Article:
ACID WEAR EROSION OR ACID WEAR: WHAT’S THE STORY?
What is acid wear and erosion?
Even though enamel is the hardest substance in the human body, it can still be worn away through repeated exposure to acid from food and drinks, from bacteria breaking down food residue or plaque build-up due to poor oral hygiene or from the stomach, due to sickness.
How can I neutralize the acid in my mouth reducing acid wear?
Preventing or minimising the impact of acid in the first place is the key. We all need to be more aware of acids in food and drinks and think about cutting back on certain things, though not cutting out things acidic like fruit or juices altogether, which are important in a healthy diet. You could also switch to a specialist toothpaste designed to help re-harden enamel.
How can I stop acid wear and wear erosion on my teeth?
With food and drink, the potential worry is that many of the culprits are ‘healthy’ things – not just obviously acidic things, like citrus fruits or vinegar, but also fruit juice, squash, wine, dried fruits like raisins and all types of fizzy drinks, including cola and diet drinks.
How can I protect my teeth from being damaged?
It’s very important to brush your teeth twice a day and to floss once a day to give bacteria naturally present in the mouth no bits of food or plaque to feed on. However, don’t brush straight after eating something acidic, as the enamel will have been softened, meaning you could be doing more harm than good. Ideally, wait at least 30 minutes before brushing.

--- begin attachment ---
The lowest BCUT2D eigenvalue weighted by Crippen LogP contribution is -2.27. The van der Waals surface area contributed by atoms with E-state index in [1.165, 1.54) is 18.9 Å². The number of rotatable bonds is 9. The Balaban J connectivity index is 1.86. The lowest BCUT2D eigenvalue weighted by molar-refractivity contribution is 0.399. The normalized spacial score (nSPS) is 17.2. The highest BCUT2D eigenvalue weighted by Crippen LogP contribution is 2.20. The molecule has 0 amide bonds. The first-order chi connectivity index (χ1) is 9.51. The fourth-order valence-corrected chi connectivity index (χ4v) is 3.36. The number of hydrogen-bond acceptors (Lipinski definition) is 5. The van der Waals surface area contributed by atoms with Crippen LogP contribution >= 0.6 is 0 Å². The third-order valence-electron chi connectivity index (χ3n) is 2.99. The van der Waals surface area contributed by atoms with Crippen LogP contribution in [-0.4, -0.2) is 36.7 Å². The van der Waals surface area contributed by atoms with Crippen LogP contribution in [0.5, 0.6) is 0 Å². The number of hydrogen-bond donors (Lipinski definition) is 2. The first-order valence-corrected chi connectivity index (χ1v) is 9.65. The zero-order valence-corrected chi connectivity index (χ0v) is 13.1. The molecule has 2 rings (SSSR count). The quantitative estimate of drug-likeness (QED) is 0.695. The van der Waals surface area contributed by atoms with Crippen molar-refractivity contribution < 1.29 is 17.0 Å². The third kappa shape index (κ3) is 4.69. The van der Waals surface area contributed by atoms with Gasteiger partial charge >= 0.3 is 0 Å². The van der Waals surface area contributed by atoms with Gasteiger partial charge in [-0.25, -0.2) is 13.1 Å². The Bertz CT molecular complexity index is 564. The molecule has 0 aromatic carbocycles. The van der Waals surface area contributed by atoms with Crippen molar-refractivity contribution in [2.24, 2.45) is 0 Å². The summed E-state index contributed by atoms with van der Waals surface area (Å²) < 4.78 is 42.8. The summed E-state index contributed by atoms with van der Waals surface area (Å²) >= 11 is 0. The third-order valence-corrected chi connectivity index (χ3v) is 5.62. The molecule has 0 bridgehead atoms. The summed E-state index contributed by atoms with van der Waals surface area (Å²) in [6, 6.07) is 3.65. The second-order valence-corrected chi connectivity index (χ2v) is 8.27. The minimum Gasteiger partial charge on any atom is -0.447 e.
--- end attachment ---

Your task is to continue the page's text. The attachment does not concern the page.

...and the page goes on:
Also visit the dentist regularly! http://www.thewhytehouse.com
How do I know if my tooth enamel is gone?
Key signs of acid wear are sensitivity when eating or drinking hot, cold or sweet things and discolouration. Worryingly, in the early stages, teeth can still look natural and white, giving a false sense of security. Similarly, a translucent edge to the tooth or a really smooth front surface may look cosmetically pleasing, but could indicate the first signs of the enamel thinning.
Can tooth enamel be restored?
Unfortunately, there’s no way to restore lost enamel: once it’s gone, it’s gone for good. By the time patients seek help, it can often be too late, making restorations to damaged teeth more difficult and costly.